Lidia Klein’s preface to the translated document “Common Space and Individual Space: Comments on a Group Task from the First Half of 1993” also reflects on the limits of artistic experimentalism in a moment defined by a sense that time is out of joint. “Common Space and Individual Space” compiles the accounts by Polish artists Monika Zielinska, Jane Stoykow, and Artur ´ Zmijewski of a performative group activity entitled Pieroz˙ek drewniany, zimnym mie˛sem nadziewany (The Wooden Dumpling, Filled with Cold Meat) that took place in 1992–93. First published in the Polish magazine Czereja, the text was intended as a living document of the experimental artistic practices and pedagogical methods of Kowalnia, a studio for diploma art students run by Grzegorz Kowalski in the Department of Sculpture at the Academy of Fine Arts in Warsaw. As Klein signals in her introduction, “the discussion around The Wooden Dumpling provides a valuable account of Kowalnia from the perspective of its own graduates, just prior to their entrance onto the Polish art scene.” In a broader sense, the text also sheds light on the tensions and skepticism among the participants with respect to the activities’ transgressive potential and articulates a sense, in the words of Jane Stoykow, that “everything ended before it really started and gained speed,” thus foreshadowing, according to Klein, “the failed aspirations of Poland in the 1990s.”

Ivana Bago’s review essay, “Yugoslavia as World History: The Political Economy of Self-Managed Art” addresses two recent critical accounts of art and performance history: Armin Medosch’s New Tendencies: Art at the Threshold of the Information Revolution (1961– 1978) (2016) and Branislav Jakovljevi´c’s Alienation Effects: Performance and Self-Management in Yugoslavia, 1945–91 (2016). Bago claims that these two studies do more than tell the story of a particular national art, and that they do so by questioning commonplace ideas about Yugoslavia’s purportedly exceptional cultural and political Cold War status and by situating such concerns among broader attempts to rethink the narrative strategies adequate to globalization. Rather than embrace the particularity of Yugoslavia’s historical development in the second half of the 20th century, Bago considers the potentially universal consequences of the failed or truncated project of worker self management for theorizing socialism after the so-called end of history.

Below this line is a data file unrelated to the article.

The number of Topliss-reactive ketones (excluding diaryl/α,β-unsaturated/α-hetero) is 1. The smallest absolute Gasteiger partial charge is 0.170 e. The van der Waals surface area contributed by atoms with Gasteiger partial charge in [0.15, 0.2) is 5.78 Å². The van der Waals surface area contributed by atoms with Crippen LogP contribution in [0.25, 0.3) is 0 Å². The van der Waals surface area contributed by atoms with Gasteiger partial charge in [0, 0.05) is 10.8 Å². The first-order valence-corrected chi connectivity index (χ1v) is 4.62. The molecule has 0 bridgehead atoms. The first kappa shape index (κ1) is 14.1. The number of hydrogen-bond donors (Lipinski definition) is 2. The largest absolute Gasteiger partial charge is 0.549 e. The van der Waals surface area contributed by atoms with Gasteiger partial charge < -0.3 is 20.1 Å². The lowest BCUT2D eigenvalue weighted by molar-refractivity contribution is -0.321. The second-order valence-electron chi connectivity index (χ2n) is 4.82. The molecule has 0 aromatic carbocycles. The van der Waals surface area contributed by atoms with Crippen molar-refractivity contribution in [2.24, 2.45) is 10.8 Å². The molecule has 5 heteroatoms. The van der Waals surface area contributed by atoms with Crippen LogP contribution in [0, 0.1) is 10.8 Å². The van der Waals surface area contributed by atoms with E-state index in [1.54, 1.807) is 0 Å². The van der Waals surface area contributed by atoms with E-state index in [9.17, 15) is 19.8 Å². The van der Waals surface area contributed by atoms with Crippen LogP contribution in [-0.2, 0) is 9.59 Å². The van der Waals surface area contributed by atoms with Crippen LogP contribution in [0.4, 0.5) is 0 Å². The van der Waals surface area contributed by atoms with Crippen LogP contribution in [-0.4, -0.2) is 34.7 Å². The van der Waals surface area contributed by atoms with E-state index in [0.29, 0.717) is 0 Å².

Labor Power Plant, Romana Schmalisch and Robert Schlicht’s Artist Project, begins where the attempt at worker self-management leaves off, unfolding a dystopian present in which the now commonplace idea of cultivating “human resources” reveals capital’s attempt to quite literally produce labor power. Labor Power Plant cannily presents an uncanny world defined by the economic productivity of the self, on the one hand, and the purported autonomy of capital, on the other. However, in the pages of the Artist Project, such contemporary forms of exploitation are not “beyond Marx,” as some contemporary theories of immaterial labor suggest, but rather appear in the opening lines of Capital: “The wealth of our society presents itself as an immense accumulation of human resources.”

Content for this article is available at MIT Press. It is available as: Full Access . Click here for more information.